Mt. Vernon Register-News from Mt Vernon, Illinois on November 23, 1966 · Page 10
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Mt. Vernon Register-News from Mt Vernon, Illinois · Page 10

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Wednesday, November 23, 1966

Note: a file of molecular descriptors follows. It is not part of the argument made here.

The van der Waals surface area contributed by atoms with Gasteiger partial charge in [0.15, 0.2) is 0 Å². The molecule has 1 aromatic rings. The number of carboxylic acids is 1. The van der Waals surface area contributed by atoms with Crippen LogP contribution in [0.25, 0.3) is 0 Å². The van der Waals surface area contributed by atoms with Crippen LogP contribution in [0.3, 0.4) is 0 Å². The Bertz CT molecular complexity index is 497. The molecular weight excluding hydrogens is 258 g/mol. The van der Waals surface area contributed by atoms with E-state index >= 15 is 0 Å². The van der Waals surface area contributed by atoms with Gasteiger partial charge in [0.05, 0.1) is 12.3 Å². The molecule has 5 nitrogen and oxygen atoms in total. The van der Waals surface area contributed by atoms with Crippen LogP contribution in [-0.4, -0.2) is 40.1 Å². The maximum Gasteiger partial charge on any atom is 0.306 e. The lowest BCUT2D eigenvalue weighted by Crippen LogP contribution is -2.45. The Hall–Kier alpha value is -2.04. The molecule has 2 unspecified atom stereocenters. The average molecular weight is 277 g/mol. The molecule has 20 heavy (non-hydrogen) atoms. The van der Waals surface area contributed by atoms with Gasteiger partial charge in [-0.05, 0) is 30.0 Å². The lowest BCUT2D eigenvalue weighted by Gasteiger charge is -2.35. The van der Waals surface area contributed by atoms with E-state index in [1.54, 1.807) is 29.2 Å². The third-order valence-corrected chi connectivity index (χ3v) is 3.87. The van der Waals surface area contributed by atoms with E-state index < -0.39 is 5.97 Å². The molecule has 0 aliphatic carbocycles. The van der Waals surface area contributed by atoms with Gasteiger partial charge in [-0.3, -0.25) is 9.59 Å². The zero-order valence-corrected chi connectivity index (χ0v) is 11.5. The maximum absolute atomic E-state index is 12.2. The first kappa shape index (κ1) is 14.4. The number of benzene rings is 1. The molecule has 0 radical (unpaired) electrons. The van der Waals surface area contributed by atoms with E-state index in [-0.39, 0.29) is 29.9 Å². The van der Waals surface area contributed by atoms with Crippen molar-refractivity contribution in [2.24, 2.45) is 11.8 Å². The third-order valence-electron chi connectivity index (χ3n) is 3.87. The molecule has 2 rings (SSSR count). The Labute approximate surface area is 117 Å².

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10 THE REGISTER-NEWS — MT. VERNON, tLLINOrS WEDNESDAY, NOVEMBER 23, 1964 (NEA Telephoto) 91J9I ASK mWrlil^ Stela •oottmll mach Duffy Daagherty which eoOege team la No. 1 Hod hell be glid to MI yon. Ihe results of the weekly United Preaa International poU confirm TtuOfm titinMBg vHiils aOier polls give Notre Dame the No. 1 spot. Daugherty is Ignor: ing tihe other pedis. fUlNt SULLIVAN, KMIEC MAKE IT Michigan St Places 8 On AlUBig 10 Team ^ aUXLES CBAMBEBIiUN Associated Press Sports Writer • CHIGAGO <iAP) — Ghampion Michigan State landed eight Qiaces to dominate tiw 1966 at- ^nsive and delensive All-Big ^en football squad named today by The Associated Presa. 2 The two units ef 11 men each trere selected by vote of a board of sportswriten ID <iw Big Ten -Kunnav • op, Row BonI> bound Purdue eolleeted four ^ts, as did Michigan, nUnois Won two and one each was m!ax66i to Ohio States bdianai iforthweatem and Wisconsin. * There were five holdovers, four at them Michigan State men. They include the Spartans' Oene Washington, end. and qilng Jones, halflndi, on offense;' and end Bubba Smith land roving back George Webster on defense. The other re- jpeater was Michigan 's defensive back Rich Volk. Voting was close In many respects. Three players won unanimously: ^Quarterback Bob CSriesc of JE^irdue, halfback Jones and Rover Webster. j^hose who missed by one vote were Michigan 's record pass- siaring split end, John Clancy; I^rdue's offensive tacMe, Jack (^caterra; Ohio State's center, Ray Pryor; defensive end Spith; Spartan linebadcer Oiuck ThomhiU and Dlinois' de- f|nsive back, Bruce Sullivan. '^^Washington and Clancy were s^douts In a season of great Milit ends, Jerry West of MSU was a strong vote • getter to iSam with Calcaterra at lacMe. Chuck Erlenbaugh of Purdue qjpd Tom Schuette of Indiana, •rtlio suffered a bnAen leg late ift the campaign, make up the gftards. ^With Grlese and Jones in the Woodlawn Over Dahlgren 56-53 Woodlawn's Cards held a narrow margin most of the way at DaWgren last night to spill the host Bulldogs, 56-53. The victory boosted coach Rocky Bridges' Cards to a 3-3 record for the season. Upchurch, of Dahlgren, was top scorer of the game with 24 points. iEwald added 8, Tucker 8, Cross 7 and Rawls 6 for the Bulldogs. For Woodlawn, Hoeinghaus bagged 17, Chesnek 15, Chapman n. Dial 9 and Wilson 4. Woodlawn's next game is at Mills Prakie c«i Dec. 6. MIAMI-jrimmie Ralston, 165, Buffalo, N.y., stopped Keith Laufenberg, 162%, Washington B.C., 6. backfield are Michigan's Jim Detwiler and MSU's Bob Apisa, also injury-plagued. The offensive line averages nearly 220 pounds a man and the backfield 205. All are seniors except Apisa, a junior. On defense, Illinois' Ken Kmiee was paired with Smith at end. Lance Olssen of Purdue, heavy vote winner, and MSU's Nidc Jordan make up the tackles. With ThomhiU as linebackers are Michigan's Frank Nunley and Wisconsin's Bob Richter. Along with Webster, Sullivan and Volk at backs is Northwestem's Phil Clark. The defensive unit averages better than 217 pounds and consists of all seniors except these juniors — Kmiec, Olssen and Jordan. We Want To Express Our Appreciation For Customers Happy Tlianksgi Firsf In Southwest SMU Negro Siar Wins AP Award They call Southern Methodist end Jerry Levi as Big. Play Jerry, and not in jest. Levias, who has made several clutch plays for SMU this season, did it again last Saturday in the Mustangs' 21-22 victory over Baylor—returning a kickoff 100 yards for a touchdown and catching a pass for 32 yards to set up. the winning field goal. The victory kept alive the Mustangs* hopes of the Southwest Conference championship and the host spot In the Cotton Bowl—they could clinch both honors by beating Texas Christian next Saturday—and for his part in it, Levias was named The Associated Press' College Lineman of the Week. "Nobody knows how much the kid means to us, or how popular he is with the rest of the team," Coach Hayden Fry said. "The conference hasn't had a game- breaker like him since Doak Walker and Kyle Rote." Levias, the fh-st Negro ever to play in a game for a Southwest Conference team, gained a total of 160 yards on three kickoff returns against Baylor to make his season total 393, breaking by 14 yards the school record set by Walker fai 1M7. His 100-yard return tied the conference and school marks set by Rote in ma. So far this season, the 5-foot- 10, 178-pound sophomore from Beaumont, Tex., has handled the baU 59 times for 1,076 yards. Alton H«r« Saturday 5 JUNIORS MAY START FOR RAMS Mt. Vernon coach Gene Haile this morning listed five juniors as probable starters Saturday night when the Rams meet Alton's Redbirds in the 1966-67 basketball opener at Vernois Gym. Probable Vernois starters, as listed by Haile, were: Tom Williams, «-2, Bob Wbidhorst, 6-0, Les Mellott, 6-3, Jim Smith, 6-2, and Mike Payne, 60. Steve Strickland, SAM sophomore, was named as a "possible" starter instead of Payne. Williams, Windhorst and Mellott all saw considerable varsity action as sophomores at the close of last year's campaign. Payne was a varsity squad member in the early stages last season. Smith was strictly a soph performer last year and Sfrlckland played with the Ram frosh. UCLA Expects Great Things From 7-1 Lew By TED MEIER NEW YORK (AP) - This is the season UCLA basketball followers have been waiting for. Lew Alcindor, 7-foot-l heralded sophomore, makes his varsily debut and is expected to lead the Bruins to the national collegiate championship. Saturday, Dec. 3, is the date Alcindor plays his first varsity game for the Bruins after a fabulous freshman season. That night Southern California plays at UCLA. Followers iH the Bruins confidently expect a victory that will start Coach Johnny Wooden's team on the road to its third national title in four years. The Bruins fell from power last season when they lost their Pacific 8 crown to Oregon State while unsung Texas Western of El Paso won the national championship by upsetting Kentucky in the final of the NCAA postseason tourney last March in College Park, Md. DallasGets 4-PointNod By JACK HAND NEW YORK (AP) — Thanksgiving Day will be one long blur of football on many television screens with three games due to be beamed across the nation on the holiday. Cleveland and Dallas meet in the Cotton Bowl in a game that should go a long way toward determining the Eastern Conference winner in the National Football League. The Cowboys, tied with St Louis for the lead, eed to reverse the result of their first meeting with the Browns to stay out front Buffalo needs a win at Oakland to maintain the pace in the Eastern Division of the American Football League, and the Raiders can't afford to stumble if they want to maintain any hope of catching Kansas City. The day starts off with San Francisco at Detroit at 12:30 p.m., EST, over CBS, moves to Buffalo at Oakland at 3 p.m., EST, over NBC, and then winds up with Cleveland t Dallas at 6 p.m. EST, over CBS. Here's how Thursday's games look: National League Detroit 27, San Francisco 21 — Karl Sweetan doing a surprising job at quarterback for the Lions. The 49ers pulled it out 27-24 in last three seconds of Oct. 23 game at Kezar. Both clubs playing second game in five days. Lions defense should win it, Dallas 28, Cleveland 24 — A real toughie. This could decide the title in East. Browns smeared Don Meredith at Cleveland, throwing him five times for losses and intercepting four. But Browns seem to have leveled off and Cowboys may be ready for big effort before home crowd. Dallas made all tiie yardage, and Cleveland got the points in 30-21 game Oct. 23. Loss of Bill Glass and Milt Morin hurts Browns, return ci Jim Boeke plus to Dallas. American League Buffalo 20, Oakland 17 — Bills driving toward another title despite sputtering offense. The defense must do the job against Raiders who have been roaring against Houston and San Diego. Oakland must win to stay in Western race unless Kansas City collapses. Can Lilly Gobble Up Frank Ryan? Cowboy-Brown Battle Turkey Day Feature yMl Cadets Won't Miss The Game By HAL BOCK Associated Press SpoHe Writer While most of the country sits back and digests that big Thanksgiving Day turkey, Bob Lilly and the rest of the Dallas Cowboys' defensive line wUl try to gobble up acveland's twin running terrors: Leroy Kelly and Ernie Green. Dallas, tied for the National Football League's Eastern Conference lead with St. Louis, hosts the third-place Browns in the key clash of a three-game holiday pro football schedule. In another NFL game, San Fran Cisco plays at Detroit. In the American League, Buffalo visits Oakland. Lilly is the 6-foot-5, 255-pound tackle who anchors the Cowboys' defensive line. Last Sunday he lowered the boom four times on Pittsburgh quarter back Ron Smith as the Cowboys beat the Steelers 20-7. On Thursday Lilly will have to concern himself not only with Frank Ryan, Cleveland's fine quarterback, but also with Kelly and Green, who've given the Browns a potent running attack. Kelly rushed for 100 yards in Cleveland's 14-3 victory over Washington last week and took the NFL lead. He has gained 830 yards in 157 attempts and scored 10 touchdowns. Green is fourth in rushing with 640 yards in 117 attempts. San Francisco will try to bounce back from a tough 35-34 loss to Philadelphia but the 49ers will have to find a defense for the NFL's newest place kicking sensation, Garo Ye- premian. Yepremian, the left - footed soccer - type Cypriot kicker, booted two field goals as the Lions upset Baltimore 20-14 last Sunday. Buffalo, leading the AFL's Eastern Division by a full game, can put more distance between itself and pursuing Boston and New York. But the Bills will have a battle on their hands against the Raiders, who've won six of theu* last seven and jumped into second place in the Western Division. The other pro teams play Sunday. In the National League, Atlanta is at' Chicago, Green Bay visits Minnesota, Los Angeles takes on Baltimore, New York is at Washington and Pittsburgh takes on St. Louis. In the American League, New York entertains Kansas City, San Diego is at Denver and Boston plays at Miami. Sport Briefs COOPERSTOWN, N.Y. (AP) —The Baltimore Orioles, World Series baseball champs, and the Cincinnati Reds will clash here next July 24 in the annual Hall of Fame game. By THE ASSOCIATED PRESS Idaho fullback Ray McDonald, who led his team to a 42-12 romp over Weber State Saturday by racing for 295 yards and three touchdowns, was chosen Associated Press Back of the Week Tuesday. TERRY SWAN HITS 36, STORMENT 22 Two Logan Street Teams Add Church Loop Wins BOWUNa GOOD NEIGHBOR LEAGITE High Games — Ann Wicks, 188; Gloria Sinclair, 184; Wibna Wright, 181; Erma Schalter, 177; Judy Feltmeier, 176; Earlene Williams, 165. High Series — Wibna Wright, 474; Erma Schalter, 465; Ann Wicks, 456; Gloria Sinclau-, 439; Betty Hyslop, 436; Jeanne Halstead, 420. Standings W L Canter Excav 25 11 Eater's Slieet Metal 21% 14 East Side Lumber 21% 14% INA Life 20 16 Mt. V. Loan & Bldg. 18% 17% Pekin Farmers Ins. 18 18 B'dway Auto Body 18 18 Mid-United Assoc. 16 20 Lee's Motor Service 16 20 Mt. Vernon Glass 15 21 Ina 14% 21% Langa Oil Co 12 24 COFFEE Si DONCT LEAGUE High Games — Mary Stewart, 199-190: Shttley Schwitz, 180; Mildred Toedte, 179; Winnie Lee 1T7; Becky Pasley, 166. High Series — Mary Stewart, 517; Mildred Toedte, 461; Becky Pasley, 460; Winnie Lee, 459; Shu-ley Schwitz, 444. NU BOWL LADIES LEAGUE High Games — E. Guerrant and C. Castic, 177; P. Smith and M. Blackford. 176; J. Scarbrough, 164; C. CZajkowski, 162; R. Nadolski, 159; S. Vest, 158. High Series — M. Blackford, 490; E. Guerrant, 464; J. Scarbrough, 444; C. Castic, 439; M. Foster, 436; P. Smith, 429. EIGHT BALLS LEAGUE High Games: Ruth Schwennin- ger 182-170; Jean Ann Outland, 180; Jane Bailey, 179-174; Alberta Bailey, 173; Shirley Cooley, 170; Norma Pipes, 167. High Series: Ruth Schwennin- ger 506; Jane Bailey, 501; Jean Ann Outland, 496; Shirley Cooley 462; Thehna Nolta. 417; Alberta Bailey, 445. INDUSTRIAL IXAOVB High Games: C. Campbell, 224200; F. Bean, 220-211; J. Ohley, 213; J. Bean, 204; L. Castaloi, 202; L. Poston, 202. High Series: C. Campbell, 616; F. Bean, 584; G. Bean, 571; L. Poston, 571; T. Gockel, 557; E. Parker, 552. INSOMINA LEAGUE High Games: Jim Wilbanks, 211; Floyd Rumsey, 191; Charles Fanning, 180; Quanette Hayes 181; Joyce Brieseacher, 173; Clara Rumsey, 167. High Series: Jim Wilbanks, 8; Floyd Rumsey, 531; Charles Fanning, 507; Clara Rumsey, 419; Joyce Brieseacher, 446; (Juanette Hays, 422. Great Game For Golf Duffers Tuesday's Fights By THE ASSOCIATED PRESS PHILADELPHIA-Gypsy Joe Harris, 151, Philadelphia, out­ pointed Jose Stable. 150%, New York, 10. SACRAMENTO, Calif. - BiU MeMurray, 209, Sacramento, and Tony Alongi, 207, Long Beach, Calif., drew, 3. Both fighters suffered cuts above eyes and referee stopped fight, ruling both had been butted. LEXINGTON, Va. (AP) Virginia Military Institute cadets will attend Thursday's VMI - Virginia Tech football game in Roanoke, after all. A promised boycott of the game was the weapon chosen by the 1,200-man cadet corps last week to dramatize discontent over "grievances" — among them a shorter-than-usual Oiristmas vacation. A series of conferences between cadet representatives and the VMI administration apparently reached a meeaing of minds Tuesday. What, if any, concessions were made were not disclosed, but a spokesman for Gen. George R.E, Shell, VMI superintendent, said there would be no change in tire Christmas vacation schedule. TYLERS JEFFERSON MOTORS INC 820 Jorilar "Southern' IHinois lorgcst Automobile Deul Pontiac— Cadillob -v ^Buicl< GMC Truii's By HARVKir HUDSON PARIS (AP) — Cheer up, you golf duffers. James H. Van Alen is coming to your rescue. Van Alen, a confessed duffer, has a plan to take the pain out of sliced drives (he eliminates them), the frustration out of topped second shots (he gives you another chance) and the agony out of misjudged long putts (you can try again). It's strictly up to you If you want to adopt his system. Van Alen is an incurable sports gadfly. For 10 years he has been trying to "make sense out of nonsense" in the tennis scoring system. He has proposed using a 1, 2, 3, 4, 5 scoring system. As in the table tennis system ad playing sets that finish when the leader gets 71 or 31 points. Now he has turned his nile- juggling inventiveness to golf. Van Alen's complaint against golf is that "90 per cent of those who play at golf can't break 100 without cheating. This, he son- tends, leads to excruciating frustrations, unseemly language and bleedb]g ulcers. Briefly, Van Alen catalogs griefs against golf as: 1. A round takes too long. 2. There's not enough exercise for the time involved. 3. There's not enough hitting of the baU. 4. There are too many clubs In the bag, and the duffer can't possibly know how to use all of them. What' his solution? Well, you •tut tU Ir tfarowiag away aB your clubs except a five iron and a putter. That limits the load, dispenses the caddy, and leaves the duffer with two clubs that he can really familiarize himself with. You don't play 18 holes, just nine. That cuts down on the time angle, and if you just want to walk you can go for a hike at a much brisker and more beneficial pace. But you get just as many shots because you hit alternate balls on each try. As Van Alen explains it "You hit two shots off the tee (with the No. 5 iron) and select the ball with the better lie for your second shot. You then hit two second shots and select the better lie for your third. You may improve your lie on all shots from the tee to the green, also on the tixst putt." He proclaims that the time wasted hunting for lost balls is drastically reduced, a firm friendship is built up with one club instead of a nodding acquaintance with 13, traveling with complete golf kit is simplified, and the course loses its terror aspects. "There Is no brooding. You forget your foozled first and only remember your cagey second," Van Alen says. Van Alen calls his proposed golf revolution VAAGG — Van Alen's Answer'to Grief in Golf. BY BOB KELLEY Logan No. 1 and No. 2, First Methodist No. 2, First Baptist, Pleasant Hill, and Casey Avenue walked away with victories as Church League basketball moved into its second round of action last night. The best mdividual effort thus far during the new campaign was established by Terry Swan as he led a powerful Logan No. 1 squad over Lebanon, 75-20. Swan and Ricky Allen poured in 36 and 21 markers respectively while Jim Boone rang up 11 points in defeat In the second game at Summersville, Wesley Methodist fell for the second consecutive evening at Logan No. 2 evened its slate at 1-1, Bai'iy Sergeant's 19 tallies combined with Leonard Jenkin's 15 produced a 57-32 win. Ed Lively and Ron Waller paced Wesley with Lively bucketing 15 and Waller 11. First Overtime Game The first overtime of the '66^ season was provided by pitting Methodist No. 2 against Park Avenue in the finale. A 43-39 decision claimed by First Methodist was the result. For the victorious five, Sidney Hirons netted 16 points and Bud Harris 13. John McKenzie and Ronnie Williams headed Park Avenue with 16 and 10 marker respectively. Opening the night's schedule at Casey Jr. High, First Baptist rolled to a 49-33 triumph over Second Baptist. Bill Bullard pumped in 18 points and Bill Peterson assisted with 10 counters for the winners. Second's Jim Walker scored 13 in a losing cause. Stoiment Hits 22 Presbyterian found the going quite rough in the next encounter as Pleasant Hill bombed away for 45 points while limiting its victim to only 13. A 22-point barrage by Jim Storment and 10 markers by Ray Bernard spelled victory compared to Terry Cook's high for Presbyterian of 5. (2asey Avenue wrapped up the night's third contest at Casey with a 44-31 win over Central Church of Christ Larry Bliffen recorded 19 tallies for Casey Avenue as against 18 for Centralia's Earl Copple. The next round of competition is slated for November 28. following the Thanksgiving lay-off. November 28 Schednle Snrnmersville Methodist No. 1 vs. Second Baptist. Southwest vs. Epworth. St. Mary's vs. First Community Bethel Pleasant Hill vs. Casey Ave. Southside vs. Presbyterian First Baptist vs. Central. PREP SCORES BY THE ASSOCIATED PRESS St. Mel 78, Joliet East 61 Thompsonville 71, Tamaroa TO Odin 68, Wesclin 66 St. Anthony 41, Tuscola 29 Crab Orchard 84, Bluford 55 ZeZigler-Royalton 62. Johnston City 61 Ridgway 64, Norris City « Farina 68, Noble 54 Chester 69, Coulterville 45 St. Francisville 116, Palestine 67 Lebanon 68, Freeburg 49 Galatia 87, Pope County 59 Patoka 70, Sandoval 69 Allendale 69, Grayville 50 Altamont 64, Louisville 52 Jerseyville 81, Hardin 58 Ramsey 97, Mulberry Grove 63 Dietrich 74, Sumner 56 Schlarman 54, Danville 42 Hoopeston 68, Rossville 49 Joppa 59, Dongola 51 Meridian 88, Century 49 Shawnee 64, Eldorado S6 Vienna 77, iEgyptian 71 Gorham 76, GorevilleC Kinmundy 54, Clay City 4S Bunker Hill 68, Mt Olive 36 Doug Mills Resigns At Illinois U. URBANA, 111. (AP) - Resignation of Douglas R. Mills, 58, as dh^ctor of Intercollegiate athletics at the University of Illinois was announced today. Prof. Leslie A. Bryan, faculty representative in the Big Ten Conference, will serve as acting director effective Dec. 1. President David D. Henry said Mills wrote: "Because it is my decision that the athletic association needs fresh and new leadership, I wish to step down from the position as director intercollegiate athletics." MUls is a native of Elgin, whose career as college athlete and coach led to the directorship in 1941. Compulsory retirement age at Illinois is 68. Permanent successor to Mills may come from the Illini staff. Current assistant athletic directors are Ray Eliot, former lllinl head football coach, and Mel Brewer, in charge of aid to athletes. Another possibility is current head football coach, Pete Elliott. Pete's brother, Bump, head football coach at Michigan, has been mentioned as a strong candidate for the athletic directorship at Northwestern Uni- vei-sity. Stu Holcomb resigned the Northwestern post to become general manager of a Chicago soccer club. Mills won six varsity letters in football and basketball at Illinois. He began his coaching career at Joliet high in 1930 and returned to the Illini staff In 1935. Mills became Illinois' basketball coach in 1936 and won three Big Ten championships during his 11-season coaching stint Notre Dame Falls From Scoring Lead NEW YORK (AP) — Notre Dame lost its college football scoring lead but retained its scoring defense lead, according to statistics released today by the NCAA Service Bureau. The Irish, tied by Michigan State 10-10 Saturday, also dropped from second to fourth in total offense and slipped out of the top 10 in rushing altogether ^ after being ninth last week. In scoring defense, the Irish have yielded an average of just 4.2 points per game. Alabama is second, having allowed 4.6. Houston leads in total offense, Tulsa leads the passing offense and Harvard is tops in rushing offense. Houston also tops the scorers with 36 points per game to Notre Dame's 34.6 average. 4 College Games Attract 80,000 By THE ASS(X3ATED PRESS Last Saturday's Michigan State - Notre Dame game and several traditional rivalries helped set several college football attendance records, the NCAA Service Bureau said today. It was the first time that four games drew more than 80,000 fans. Leader was the Ohio State- Michigan contest, which attracted 83,403 fans. The Tulane-Louisiana State game had 82,567 spectators, UCLA-Southern California had 81,980 and Michigan State-Notre Dame had 80,011. S-Point Buck .1 Shiiron Hiflin, of the Salem Archery Club, is shown with 177-pnund. cight-i>oint buck deer brought down by her arrow In Union County. Mrs. Hiflin Is the granddaughter of Mr. itnd Mrs. C. H. Shannon of Mt. Vernon. Dr. Pepper Tops Three Teams Udefeated In YMCA Race Dr Pepper, Smith-Alsop, and King City Federal won last week to remain unbeaten in the YMCA Men's Basketball League. Smitli-Alsop survived by holding off a stubborn General Radiator team 63-59. Guards Tom Smithpeters and Ai-I Flota led the Smith-Alsop charge witli 24 and 13 points respectfully. Ed Flota added 12 and Larry Medders 10 for the winners. Don Cameron was high for the losers with 19 points. Gary Hayes scored 15 and Lan-y Hawkins 12 for Radiator. Dr Pepper remained in first place with a 3-0 record by defeating Bank of Illinois 81 to 59. Five men hit double figures as Mike Best poured in 20 points, Sonny Ellis 14, Fred Deicliman 13, Art Wilson and John Skclton had 12 apiece. Guard Charles Raney hit effectively from long range for 21 points for the Bank of Illinois. Pivot-man Bill Ruppal was held to 12 points. King City Federal unended previously unbeaten Bayer Motors 62 to 51 for their second win of the season. Pivet man Versi Whi- throw led the attack with 22 points; while Douglas Fullerton added 14. Bill Mullen was high lor Bayer Motors with 21 and Sonny Wright added 14. American welding came out of the caller by beating First National Bank. Don Mays and Ray Bravard each had 15 points and David Martin added 14 for the winners. Guard Bruce Dale again led First National with 25 points. LEAGUE STANDINGS W Dr Pepper King City Federal 2 Smith-Alsop 2 Bayer Motors — 2 Bank of Illinois 1 .American Welding 1 General Radiator ~ 1 Myers & Martin 0 First National 0 Browns'Kelly Leads Rushers NEW YORK (AP) - Leroy Kelly of Cleveland has regained the rushing lead in the National Football League with a total of 830 yards and an average of 5.3 yards,per carry. Dick Bass of Los Angeles is close behind with 808 yards but the Rams have played 11 games to Cleveland's 10. Each will play 14 before the season ends. Gale Sayers of Chicago with 785 in 10 games also is a hot contender. SHOPPERS INTERIOR LATEX PAINT 8 Beautiful Colors And WhiH Large supply, no limit. Not a $6.99 <|>iJ QQ value, but truly a $2.99 value.^l^^ Come and Save. Gal. MLON'S PAINT STORE 70S South 10th Dial 244-1184 Parking In The Rear Sesgmi-TXaCnBra Canfmnn, H.T.C, Bknded WbMocQr. 86 Proof. 65% Grain Neutra! SjrfriUii WORRS, Conn. (AP) - Army won its way to the NCAA university division regional soccer finals with a 2-1 victory over Cooaeetieut Vuesdaji. Seagram 's 7 Crown, The Sure One.